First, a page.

Bromley 3-1 Eastleigh
BROMLEY v EASTLEIGH
Saturday 5th January 2013
Saturday 5th January 2013
Blue Square Bet South
Match report by Paul McNamara
After the encouragement that could be taken despite defeat on their previous two outings at Dover and Salisbury City, this was very much back to square one so far as Eastleigh’s away form is concerned.
An afternoon that hit its heights for the visitors when Jai Reason scored an early penalty which owed its award to a generous refereeing decision, ended with the Spitfires sitting just one place above the bottom of the Conference South. That is the stark situation facing a side which has now endured a run of five successive league defeats, and after a display which was largely lacking in any guile, purpose, or penetration.
It had all started so brightly. With just three minutes on the clock, Richard Pacquette flicked a throw on the Eastleigh right into Glen Southam, who found Damian Scannell inside the home area. Scannell checked sharply outside his marker and went to ground. The referee saw enough to point to the spot, from where Reason nervelessly smashed the ball high into the roof of the net.
Prior to that opening goal there had been little action, other than a hopeful Bromley forward ball which Andy Forbes was caught beneath. Adam Everitt was sharp on the cover however, and was fouled as he snuffed out the danger.
Forbes was returning to the team, as Richard Hill sprung a surprise by making four changes to the eleven which started at Salisbury. Osei Sankofa returned at right-back, with Mitchell Nelson partnering Forbes in the middle. Mark Hughes was deployed alongside Southam after missing the game in Wiltshire through suspension, while Lee Peacock was preferred to Craig McAllister in attack.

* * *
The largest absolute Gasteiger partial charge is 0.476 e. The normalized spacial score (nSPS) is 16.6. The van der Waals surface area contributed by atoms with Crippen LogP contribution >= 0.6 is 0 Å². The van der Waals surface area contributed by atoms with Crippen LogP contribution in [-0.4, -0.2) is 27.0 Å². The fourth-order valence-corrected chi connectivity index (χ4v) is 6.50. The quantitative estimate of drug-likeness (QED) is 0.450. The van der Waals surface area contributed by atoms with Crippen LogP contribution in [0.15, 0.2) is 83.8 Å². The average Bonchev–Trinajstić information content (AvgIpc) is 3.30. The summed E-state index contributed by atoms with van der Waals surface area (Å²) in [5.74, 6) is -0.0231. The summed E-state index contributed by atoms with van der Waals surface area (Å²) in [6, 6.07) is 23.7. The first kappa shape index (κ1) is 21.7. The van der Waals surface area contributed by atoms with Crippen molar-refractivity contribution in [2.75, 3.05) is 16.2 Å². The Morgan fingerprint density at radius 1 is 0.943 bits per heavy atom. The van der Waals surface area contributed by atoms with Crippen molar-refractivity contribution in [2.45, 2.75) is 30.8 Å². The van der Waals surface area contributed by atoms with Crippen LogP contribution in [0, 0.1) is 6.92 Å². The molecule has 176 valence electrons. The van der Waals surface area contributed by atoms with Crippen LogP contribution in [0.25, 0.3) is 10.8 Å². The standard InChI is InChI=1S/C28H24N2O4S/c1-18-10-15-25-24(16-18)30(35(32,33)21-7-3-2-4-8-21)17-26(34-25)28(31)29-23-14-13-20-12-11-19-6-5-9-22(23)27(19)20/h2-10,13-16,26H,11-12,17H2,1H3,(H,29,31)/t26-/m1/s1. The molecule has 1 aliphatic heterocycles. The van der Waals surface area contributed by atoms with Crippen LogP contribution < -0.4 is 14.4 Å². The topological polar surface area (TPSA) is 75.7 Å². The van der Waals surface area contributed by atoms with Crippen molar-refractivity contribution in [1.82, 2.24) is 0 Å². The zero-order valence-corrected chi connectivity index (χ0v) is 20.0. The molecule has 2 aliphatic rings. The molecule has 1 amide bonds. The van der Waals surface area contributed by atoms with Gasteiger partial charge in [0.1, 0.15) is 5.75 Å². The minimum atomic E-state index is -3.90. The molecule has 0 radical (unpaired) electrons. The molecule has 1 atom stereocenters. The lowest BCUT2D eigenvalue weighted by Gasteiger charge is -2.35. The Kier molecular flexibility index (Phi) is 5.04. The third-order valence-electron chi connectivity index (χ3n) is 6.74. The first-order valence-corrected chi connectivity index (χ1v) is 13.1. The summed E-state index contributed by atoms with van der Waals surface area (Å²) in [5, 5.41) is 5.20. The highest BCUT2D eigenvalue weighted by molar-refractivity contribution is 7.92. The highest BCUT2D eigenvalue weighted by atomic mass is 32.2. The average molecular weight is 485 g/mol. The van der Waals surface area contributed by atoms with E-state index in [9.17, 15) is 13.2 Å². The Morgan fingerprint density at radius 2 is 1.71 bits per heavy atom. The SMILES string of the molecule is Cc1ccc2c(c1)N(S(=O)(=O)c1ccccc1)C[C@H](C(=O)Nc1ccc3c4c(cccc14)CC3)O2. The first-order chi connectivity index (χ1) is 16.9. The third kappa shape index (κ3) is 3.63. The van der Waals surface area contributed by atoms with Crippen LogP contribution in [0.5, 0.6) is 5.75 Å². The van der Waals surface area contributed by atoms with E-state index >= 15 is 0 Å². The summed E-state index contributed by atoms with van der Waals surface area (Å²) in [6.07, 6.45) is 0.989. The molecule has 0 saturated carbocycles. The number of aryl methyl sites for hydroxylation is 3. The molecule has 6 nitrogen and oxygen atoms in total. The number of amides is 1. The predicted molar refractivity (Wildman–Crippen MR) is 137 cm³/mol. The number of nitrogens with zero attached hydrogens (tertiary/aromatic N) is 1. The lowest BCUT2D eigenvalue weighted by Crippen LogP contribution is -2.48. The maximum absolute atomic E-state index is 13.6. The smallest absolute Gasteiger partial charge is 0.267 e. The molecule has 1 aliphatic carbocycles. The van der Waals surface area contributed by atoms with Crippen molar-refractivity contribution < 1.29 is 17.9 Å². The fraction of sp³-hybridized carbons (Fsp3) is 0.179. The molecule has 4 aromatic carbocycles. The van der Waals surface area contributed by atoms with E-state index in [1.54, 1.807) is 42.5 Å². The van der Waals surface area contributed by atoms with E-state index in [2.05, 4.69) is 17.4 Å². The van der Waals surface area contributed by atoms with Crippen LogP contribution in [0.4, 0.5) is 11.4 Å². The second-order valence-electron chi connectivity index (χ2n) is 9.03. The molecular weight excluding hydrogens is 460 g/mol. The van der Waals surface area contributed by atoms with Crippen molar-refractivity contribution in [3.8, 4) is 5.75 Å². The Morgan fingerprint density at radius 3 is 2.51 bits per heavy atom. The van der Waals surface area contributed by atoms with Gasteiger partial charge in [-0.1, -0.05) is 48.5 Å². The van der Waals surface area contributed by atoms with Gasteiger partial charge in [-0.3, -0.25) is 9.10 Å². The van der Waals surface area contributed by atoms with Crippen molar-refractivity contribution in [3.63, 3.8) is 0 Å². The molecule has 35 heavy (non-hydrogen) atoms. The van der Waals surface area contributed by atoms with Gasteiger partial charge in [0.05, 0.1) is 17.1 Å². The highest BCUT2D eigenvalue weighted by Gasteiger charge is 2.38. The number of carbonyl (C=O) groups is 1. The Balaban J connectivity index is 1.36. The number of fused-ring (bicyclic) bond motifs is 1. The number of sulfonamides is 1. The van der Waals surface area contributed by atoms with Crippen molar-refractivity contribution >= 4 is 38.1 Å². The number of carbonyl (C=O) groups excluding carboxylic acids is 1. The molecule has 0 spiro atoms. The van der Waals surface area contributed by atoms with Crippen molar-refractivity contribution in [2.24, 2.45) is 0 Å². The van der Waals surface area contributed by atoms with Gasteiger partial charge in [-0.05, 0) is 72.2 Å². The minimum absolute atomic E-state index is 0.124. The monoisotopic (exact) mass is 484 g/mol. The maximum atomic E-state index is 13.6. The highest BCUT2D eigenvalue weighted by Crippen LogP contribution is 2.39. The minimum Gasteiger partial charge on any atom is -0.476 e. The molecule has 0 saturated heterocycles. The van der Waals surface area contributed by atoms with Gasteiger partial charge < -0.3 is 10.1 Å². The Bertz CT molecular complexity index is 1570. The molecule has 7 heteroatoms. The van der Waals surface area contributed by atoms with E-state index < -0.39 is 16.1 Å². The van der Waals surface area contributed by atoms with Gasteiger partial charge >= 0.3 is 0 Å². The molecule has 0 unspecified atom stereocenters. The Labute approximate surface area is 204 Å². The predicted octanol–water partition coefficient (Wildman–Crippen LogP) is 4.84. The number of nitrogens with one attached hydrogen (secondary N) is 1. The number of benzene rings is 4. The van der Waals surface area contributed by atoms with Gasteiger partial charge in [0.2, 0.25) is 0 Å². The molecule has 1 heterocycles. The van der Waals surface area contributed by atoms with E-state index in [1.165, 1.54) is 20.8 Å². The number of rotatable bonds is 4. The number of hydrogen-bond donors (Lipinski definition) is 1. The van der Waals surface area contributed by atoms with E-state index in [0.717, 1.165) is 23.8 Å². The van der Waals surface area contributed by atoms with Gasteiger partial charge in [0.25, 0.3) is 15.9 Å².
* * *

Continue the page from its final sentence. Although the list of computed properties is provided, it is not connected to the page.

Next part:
The visiting bench would have made for some five-a-side team, containing as it did; Jack Dovey, Tom Jordan, Michael Green, the remarkably unlucky to be left out Leigh Mills, and McAllister.
After making such a positive start to the game, there was no hint of the disappointment to come as Eastleigh looked the more confident of the two sides, playing at an incredibly high-intensity, and displaying an admirable appetite for hard work. The visitors’ commitment was exhibited when Scannell was penalised for a slightly mis-timed challenge as he tracked back, quickly after winning a similar duel in a deep position.
Forbes was typically keen to move out and anticipate play, something that served him well as the afternoon progressed, but for a second time in the opening stages he left space behind him, allowing Elliot Buchanan to run onto a threaded Tony Finn pass. Nelson read the situation to step across and thwart Buchanan.
As the quarter-hour mark approached, Ali Fuseini, the home captain and a man whose infamous Eastleigh career spanned one appearance, broke forward for the first time onto another Finn pass. The ex-Millwall player’s run was halted by a characteristically tough Everitt tackle.